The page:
¶ 39 As to the Stocks shareholders, the court of appeals held that their mental and emotional distress was alleged to be “a result of the damage to [the corporation], not as a direct result of any breach or damage to [them] personally.” Id. ¶ 17. The shareholders had alleged only distress arising from having to personally guaranty the corporation's debts and finance the corporation's litigation. Id. ¶ 14. This was insufficient to confer standing to the shareholders.

¶ 40 Although the Stones assert that Stocks is inapplicable to this case, we view it as entirely on point. It stands for the well-accepted principle that a shareholder alleging intentional infliction of emotional distress must allege a distinct, palpable injury that is not derivative of the harm to the corporation. This rule has no exception for shareholders of a closely held corporation, even though they may bear the brunt of the harm to the corporation more heavily. Here, the Stones are shareholders of a closely held corporation who have alleged intentional infliction of emotional distress. Stocks accurately reflects Utah law and widely accepted principles concerning corporate law, and we see no reason to disavow its analysis or its application to this set of circumstances.

¶ 41 Although the Stones disagree that Stocks is relevant to this case, they claim that, even under the reasoning in Stocks, they have asserted distinct and palpable injuries that are not derivative of the harm to Stone Flood. For example, they assert that they were forced to mortgage their home to obtain operating funds for Stone Flood, that Stone Flood suffered a diminished reputation, and that they had to personally guarantee some of Stone Flood's business deals with suppliers and others. Each of these injuries, however, is either a direct harm to Stone Flood or derivative of the harm to Stone Flood and therefore insufficient to confer standing to the Stones.6 See Taha v. Engstrand, 987 F.2d 505, 507 (8th Cir.1993) (“Shareholders, creditors or guarantors of corporations generally may not bring individual actions to recover what they consider their share of the damages suffered by the corporation”). Nor have the Stones shown a special duty that Safeco owed to them. Id. The Stones selected a corporate form that provides certain benefits, including insulation from personal liability. See Kush, 853 F.2d at 1384. Their selection of this corporate form also limits their ability to pursue damages for injuries that are derivative of the corporation's. Id. Accordingly, the Stones “may not move freely between corporate and individual status to gain the advantages and avoid the disadvantages of the respective forms.” Id.7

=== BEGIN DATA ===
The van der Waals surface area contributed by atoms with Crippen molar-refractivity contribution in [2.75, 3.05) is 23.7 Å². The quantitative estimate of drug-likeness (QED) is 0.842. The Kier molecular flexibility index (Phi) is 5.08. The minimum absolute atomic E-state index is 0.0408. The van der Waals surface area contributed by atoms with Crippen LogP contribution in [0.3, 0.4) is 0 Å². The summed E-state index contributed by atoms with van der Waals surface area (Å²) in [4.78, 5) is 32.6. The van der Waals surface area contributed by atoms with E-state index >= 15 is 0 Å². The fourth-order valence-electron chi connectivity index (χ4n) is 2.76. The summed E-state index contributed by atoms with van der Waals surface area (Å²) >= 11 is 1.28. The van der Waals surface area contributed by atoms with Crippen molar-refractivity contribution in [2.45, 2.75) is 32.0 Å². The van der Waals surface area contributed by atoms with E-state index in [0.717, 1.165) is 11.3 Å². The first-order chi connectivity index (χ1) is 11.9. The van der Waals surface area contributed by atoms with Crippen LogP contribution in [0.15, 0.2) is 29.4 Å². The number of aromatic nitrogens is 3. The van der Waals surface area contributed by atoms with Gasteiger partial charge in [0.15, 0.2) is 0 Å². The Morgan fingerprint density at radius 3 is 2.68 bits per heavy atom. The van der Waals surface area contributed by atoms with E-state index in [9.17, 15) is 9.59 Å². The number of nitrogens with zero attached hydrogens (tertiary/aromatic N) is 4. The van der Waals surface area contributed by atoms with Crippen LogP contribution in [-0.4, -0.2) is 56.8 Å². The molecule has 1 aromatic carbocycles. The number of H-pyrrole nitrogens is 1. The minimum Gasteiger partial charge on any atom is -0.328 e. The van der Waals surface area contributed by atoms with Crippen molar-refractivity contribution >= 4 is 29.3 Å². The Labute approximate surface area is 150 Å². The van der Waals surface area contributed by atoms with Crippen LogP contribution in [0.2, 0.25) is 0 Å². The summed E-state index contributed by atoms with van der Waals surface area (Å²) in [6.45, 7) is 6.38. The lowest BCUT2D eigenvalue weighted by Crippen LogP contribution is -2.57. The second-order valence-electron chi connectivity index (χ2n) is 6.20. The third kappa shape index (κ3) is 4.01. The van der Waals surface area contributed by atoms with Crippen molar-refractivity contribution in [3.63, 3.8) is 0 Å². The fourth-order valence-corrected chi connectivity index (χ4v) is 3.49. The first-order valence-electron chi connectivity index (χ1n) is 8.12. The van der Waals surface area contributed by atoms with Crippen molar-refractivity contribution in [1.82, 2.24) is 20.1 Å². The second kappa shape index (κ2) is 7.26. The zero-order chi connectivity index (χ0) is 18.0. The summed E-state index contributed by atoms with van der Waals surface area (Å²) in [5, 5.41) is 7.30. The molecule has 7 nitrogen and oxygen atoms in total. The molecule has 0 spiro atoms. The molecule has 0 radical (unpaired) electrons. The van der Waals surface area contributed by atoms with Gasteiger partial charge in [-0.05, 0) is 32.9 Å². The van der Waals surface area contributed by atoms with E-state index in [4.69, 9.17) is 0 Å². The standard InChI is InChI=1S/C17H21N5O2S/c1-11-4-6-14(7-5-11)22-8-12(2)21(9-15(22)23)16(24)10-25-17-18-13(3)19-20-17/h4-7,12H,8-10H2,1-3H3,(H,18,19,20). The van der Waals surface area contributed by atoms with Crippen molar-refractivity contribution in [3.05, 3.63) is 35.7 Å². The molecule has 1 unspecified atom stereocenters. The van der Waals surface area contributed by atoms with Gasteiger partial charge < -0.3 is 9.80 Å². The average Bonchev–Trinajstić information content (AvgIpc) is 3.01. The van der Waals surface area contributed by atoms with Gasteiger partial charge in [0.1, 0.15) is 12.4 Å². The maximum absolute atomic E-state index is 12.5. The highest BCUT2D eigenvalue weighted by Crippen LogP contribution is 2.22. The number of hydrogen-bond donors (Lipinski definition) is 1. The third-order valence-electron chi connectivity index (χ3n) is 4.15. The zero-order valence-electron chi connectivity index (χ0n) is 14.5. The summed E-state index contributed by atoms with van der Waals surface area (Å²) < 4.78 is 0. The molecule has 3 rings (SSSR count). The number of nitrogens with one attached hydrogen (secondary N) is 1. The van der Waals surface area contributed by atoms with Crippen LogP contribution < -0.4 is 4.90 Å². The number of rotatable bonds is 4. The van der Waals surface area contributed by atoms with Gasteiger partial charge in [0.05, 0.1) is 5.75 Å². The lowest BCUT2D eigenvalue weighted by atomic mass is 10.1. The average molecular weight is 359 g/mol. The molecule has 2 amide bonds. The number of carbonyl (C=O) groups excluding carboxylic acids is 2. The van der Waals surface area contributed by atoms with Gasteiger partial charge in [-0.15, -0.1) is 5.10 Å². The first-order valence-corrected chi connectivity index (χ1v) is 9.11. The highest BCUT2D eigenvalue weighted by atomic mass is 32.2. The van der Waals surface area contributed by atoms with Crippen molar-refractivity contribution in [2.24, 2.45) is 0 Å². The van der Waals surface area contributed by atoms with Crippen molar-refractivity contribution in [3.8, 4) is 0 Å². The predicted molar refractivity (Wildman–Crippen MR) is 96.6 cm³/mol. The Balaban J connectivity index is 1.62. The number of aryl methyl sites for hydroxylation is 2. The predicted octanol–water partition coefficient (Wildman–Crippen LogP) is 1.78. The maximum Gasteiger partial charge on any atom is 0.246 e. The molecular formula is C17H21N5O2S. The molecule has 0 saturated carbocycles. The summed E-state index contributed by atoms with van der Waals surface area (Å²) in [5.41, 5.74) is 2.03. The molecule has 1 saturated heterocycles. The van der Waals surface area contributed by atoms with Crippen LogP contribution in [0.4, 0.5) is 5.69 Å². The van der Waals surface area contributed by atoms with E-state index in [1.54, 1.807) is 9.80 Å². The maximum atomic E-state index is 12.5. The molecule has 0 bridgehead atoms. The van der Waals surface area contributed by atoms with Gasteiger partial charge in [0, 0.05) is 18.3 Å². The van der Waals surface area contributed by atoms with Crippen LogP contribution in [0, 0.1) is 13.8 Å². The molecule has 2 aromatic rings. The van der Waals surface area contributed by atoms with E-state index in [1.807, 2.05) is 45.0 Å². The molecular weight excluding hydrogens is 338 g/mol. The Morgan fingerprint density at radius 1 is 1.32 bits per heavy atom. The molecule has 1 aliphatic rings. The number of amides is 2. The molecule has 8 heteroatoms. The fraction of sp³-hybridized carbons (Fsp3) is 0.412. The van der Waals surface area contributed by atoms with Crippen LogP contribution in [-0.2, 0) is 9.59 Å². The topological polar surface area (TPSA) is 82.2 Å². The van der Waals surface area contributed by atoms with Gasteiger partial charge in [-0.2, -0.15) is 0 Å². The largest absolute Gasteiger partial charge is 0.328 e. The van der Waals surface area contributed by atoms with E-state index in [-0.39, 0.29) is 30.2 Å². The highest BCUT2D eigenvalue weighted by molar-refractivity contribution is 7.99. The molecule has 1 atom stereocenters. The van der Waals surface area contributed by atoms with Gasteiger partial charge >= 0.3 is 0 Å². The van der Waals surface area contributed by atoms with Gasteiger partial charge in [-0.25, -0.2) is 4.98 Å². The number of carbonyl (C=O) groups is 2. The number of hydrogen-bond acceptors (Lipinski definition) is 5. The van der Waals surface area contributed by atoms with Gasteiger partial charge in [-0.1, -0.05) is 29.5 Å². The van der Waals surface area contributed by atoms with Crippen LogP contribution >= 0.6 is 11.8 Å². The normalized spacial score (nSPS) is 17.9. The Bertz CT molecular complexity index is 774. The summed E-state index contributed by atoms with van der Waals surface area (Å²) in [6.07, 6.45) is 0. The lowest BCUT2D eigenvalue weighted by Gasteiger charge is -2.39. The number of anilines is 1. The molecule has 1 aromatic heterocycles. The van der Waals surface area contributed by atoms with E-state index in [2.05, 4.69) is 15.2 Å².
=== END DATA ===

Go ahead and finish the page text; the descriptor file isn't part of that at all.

¶ 42 One final alleged injury also merits discussion. The Stones contend that when they signed Safeco's non-waiver agreement, it was “in fact tantamount to a personal guaranty” that subjected them to potential liability. According to the Stones, the non-waiver agreement required them to repay Safeco's $25,000 in the event that Safeco denied coverage under the insurance policy. The requirement that the Stones assume liability for repayment under the non-waiver agreement would indeed appear to be a distinct, non-derivative injury. Such a guaranty—between shareholders and the insurer—is distinct from the circumstances in which a shareholder has guarantied corporate debt, which most courts hold is insufficient to provide standing. See, e.g., Barger v. McCoy Hillard & Parks, 346 N.C. 650, 488 S.E.2d 215, 221 (1997) (adopting the “majority position ․ that guarantors of a corporation's debts ordinarily may not pursue individual actions to recover damages for injuries to the corporation”).

¶ 43 After reviewing the non-waiver agreement, however, we do not accept the Stones' characterization of it as “tantamount to a personal guaranty.” The non-waiver agreement contains no language imposing personal liability on the Stones. It states that the insured, by signing the agreement, recognizes that Safeco's payment under the policy would not “be construed as a waiver of the right, if any, of [Safeco] to deny liability” under the policy. Additionally, by signing the agreement the insured waived no rights under the insurance policy. None of this language imposes personal liability upon the Stones, and it does not amount to the execution of a personal guaranty.8

¶ 44 We affirm the district court's conclusion that the Stones lack standing to pursue their intentional infliction of emotional distress claim. The Stones have failed to raise a distinct injury that is not derivative of the alleged harm to Stone Flood. Although this may be a harsh result for shareholders of a closely held corporation, they selected the corporate form and may not simultaneously enjoy its benefits while circumventing its disadvantages.

CONCLUSION

¶ 45 We reverse the district court's determination that Stone Flood's contract claims under the insurance policy are barred by the relevant statute of limitations. The court's calculation of the appraisal tolling period was incorrect. A correct calculation, as described above, saves Stone Flood's claims under the limitations period. As to the Stones' claims, we affirm the district court's grant of summary judgment. The Stones are not named insureds under the insurance policy and therefore lack standing to pursue contract claims under the policy. In addition, their claim of intentional infliction of emotional distress alleges injuries that are entirely derivative of the injuries to the corporation. They therefore lack standing to pursue this claim.

¶ 46 Accordingly, we reverse in part and affirm in part the district court's grant of summary judgment and remand this case for further proceedings.

Chief Justice DURHAM, opinion of the Court:

Chief Justice DURHAM authored an opinion, in which Associate Chief Justice DURRANT, Justice Parrish, Justice NEHRING, and Judge HADFIELD joined.Having recused himself, Justice LEE did not participate herein; District Judge BEN H. HADFIELD sat.